Ever caught a specimen carp? You may feel the need to mark the achievement – but how?
A new carp rod? A framed photo of you and your catch? Or a traditional carp tattoo!
Before you choose a lasting momento of your amazing carp catch, take a look at the myths, meanings and mysteries of traditional Koi carp art.
Meaning of Koi
In Japanese, the meaning of the word ‘koi’ is simply ‘carp’, and in the past would have referred to all wild and cultivated specimens.
Over the years though, the meaning has changed. Now the Japanese use the word Koi to describe the ornamental fish found in ponds, and Nishikigoi – brocaded carp – for the most brightly coloured varieties.
The Koi or Carp is famous in Japan and China for its ability to swim upstream. Tattoos of Carp therefore represent perseverance, determination and battles against adversity. The positioning of the tattoo is also important. A fish swimming down the body indicates that the individual is going through hard times. A Koi swimming upwards denotes a person who has already broken through barriers and overcome difficulties.
Ancient Chinese legend tells of Carp swimming up the Yellow River, and that any Koi who succeeds in jumping up the falls at Dragon Gate is transformed into a water dragon.
In this respect, Koi have become synonymous with worldly advancement, riches and prosperity – another reason for the popularity of the design in tattooing.
Carp are said to be so brave that when caught by fishermen, unlike lesser fish that flap and try to escape, the carp lies still on the chopping board, awaiting the knife without so much as a quiver. In this way, Koi Carp are connected to the ideals of courage long associated with Samurai warriors.
With all these positive associations, perhaps it should come as no surprise that in Japan, the Koi Carp is the emblem of the Boys’ Day Festival.
Celebrated on May 5th, this ancient feast is marked by pennants representing Carp, one for each of the boys in the family; the biggest for the eldest son and so on to the youngest.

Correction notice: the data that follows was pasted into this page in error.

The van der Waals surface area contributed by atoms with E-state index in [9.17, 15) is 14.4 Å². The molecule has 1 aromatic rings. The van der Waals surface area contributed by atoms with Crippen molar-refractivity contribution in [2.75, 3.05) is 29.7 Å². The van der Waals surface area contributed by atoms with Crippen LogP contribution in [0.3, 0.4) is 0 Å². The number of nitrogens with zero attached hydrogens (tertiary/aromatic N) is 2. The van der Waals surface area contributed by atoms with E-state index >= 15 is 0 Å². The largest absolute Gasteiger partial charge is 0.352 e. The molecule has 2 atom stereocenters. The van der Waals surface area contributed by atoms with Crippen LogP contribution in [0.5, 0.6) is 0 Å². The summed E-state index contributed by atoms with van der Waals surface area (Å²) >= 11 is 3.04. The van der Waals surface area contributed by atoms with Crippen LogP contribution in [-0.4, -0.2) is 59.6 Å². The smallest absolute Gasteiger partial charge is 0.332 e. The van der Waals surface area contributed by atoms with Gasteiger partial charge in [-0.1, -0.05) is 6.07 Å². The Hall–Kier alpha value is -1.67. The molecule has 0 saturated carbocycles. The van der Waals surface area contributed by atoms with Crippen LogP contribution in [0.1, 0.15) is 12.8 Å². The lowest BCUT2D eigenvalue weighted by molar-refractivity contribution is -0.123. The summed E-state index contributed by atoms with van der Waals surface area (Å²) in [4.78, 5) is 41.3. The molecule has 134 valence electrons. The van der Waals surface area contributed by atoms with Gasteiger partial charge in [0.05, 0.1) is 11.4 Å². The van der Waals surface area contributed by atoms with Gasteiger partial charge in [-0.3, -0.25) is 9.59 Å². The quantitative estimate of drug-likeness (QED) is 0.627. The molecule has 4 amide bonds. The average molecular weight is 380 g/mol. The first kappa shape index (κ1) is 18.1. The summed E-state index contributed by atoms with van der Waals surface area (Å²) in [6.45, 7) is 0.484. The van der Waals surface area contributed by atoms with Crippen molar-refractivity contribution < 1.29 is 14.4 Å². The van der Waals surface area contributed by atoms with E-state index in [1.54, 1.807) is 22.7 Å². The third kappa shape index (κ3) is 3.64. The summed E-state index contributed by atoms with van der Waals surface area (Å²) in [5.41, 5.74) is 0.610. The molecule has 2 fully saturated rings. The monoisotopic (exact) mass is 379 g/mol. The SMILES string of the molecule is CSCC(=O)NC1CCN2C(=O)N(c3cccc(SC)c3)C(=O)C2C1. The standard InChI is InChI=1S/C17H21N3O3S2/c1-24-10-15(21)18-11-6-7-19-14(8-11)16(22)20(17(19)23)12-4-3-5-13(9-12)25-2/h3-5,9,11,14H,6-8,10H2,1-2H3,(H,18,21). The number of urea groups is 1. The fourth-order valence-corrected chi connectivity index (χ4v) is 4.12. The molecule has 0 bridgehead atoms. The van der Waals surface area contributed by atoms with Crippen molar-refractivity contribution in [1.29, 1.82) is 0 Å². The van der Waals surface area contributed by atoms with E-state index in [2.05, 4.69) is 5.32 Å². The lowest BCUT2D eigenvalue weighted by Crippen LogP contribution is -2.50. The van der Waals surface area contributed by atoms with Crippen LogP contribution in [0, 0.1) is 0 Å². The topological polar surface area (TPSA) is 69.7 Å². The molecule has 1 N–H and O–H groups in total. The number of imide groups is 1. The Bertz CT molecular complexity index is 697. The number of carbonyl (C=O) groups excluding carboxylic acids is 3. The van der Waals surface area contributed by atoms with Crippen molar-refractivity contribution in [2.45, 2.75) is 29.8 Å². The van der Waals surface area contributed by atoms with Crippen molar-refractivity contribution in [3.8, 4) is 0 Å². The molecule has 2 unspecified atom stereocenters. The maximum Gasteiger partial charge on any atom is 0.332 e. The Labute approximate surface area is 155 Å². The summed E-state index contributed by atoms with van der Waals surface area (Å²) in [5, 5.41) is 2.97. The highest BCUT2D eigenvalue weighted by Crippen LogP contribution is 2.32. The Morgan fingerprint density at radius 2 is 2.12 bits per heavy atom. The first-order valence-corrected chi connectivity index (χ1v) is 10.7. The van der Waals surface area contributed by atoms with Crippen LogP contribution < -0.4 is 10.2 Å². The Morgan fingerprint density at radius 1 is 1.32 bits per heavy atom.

Carp are a central part of the festival – their strength, bravery and determination an inspiration for Japan’s youth, and integral to promoting qualities of manliness.
So there you have it – beautiful tattoos, expensive goldfish, a symbol of masculinity; when all is said and done, a reason to get outdoors and enjoy some fishing!
Once upon a time, local knowledge was a closely guarded secret.
But now fishing wisdom accumulated through the ages is available via the super computer in your pocket. Thereby turning anyone with a rod, fishing reel and smartphone into an expert.
Here is our guide to some of the best fishing apps out there, helping you to harness technology and keep reeling ‘em in.
This clever iPhone app tells you where to fish, which species to target and even suggests what tackle setup to use.
It combines several key factors impacting on fish feeding and set up patterns, to produce what they think will be a winning strategy. As well as that, the weather forecast and phases of the moon are integrated with expertise provided by angling experts, meaning you need never think for yourself again!
Every day you’ll get three different fishing options that best match the conditions, together with advice about rigs, baits and tactics.
Priced at £2.99, we feel sorry for the fish.
A comprehensive resource for sea anglers, What Fish boasts a 164 fish strong identification index. Whilst the app will help you to correctly identify your catch, it is much more than just a fish identification tool. You’ll also be able to access useful information such as minimum catch size, specimen shore and boat weights. Detailed maps show where target fish are likely to be swimming.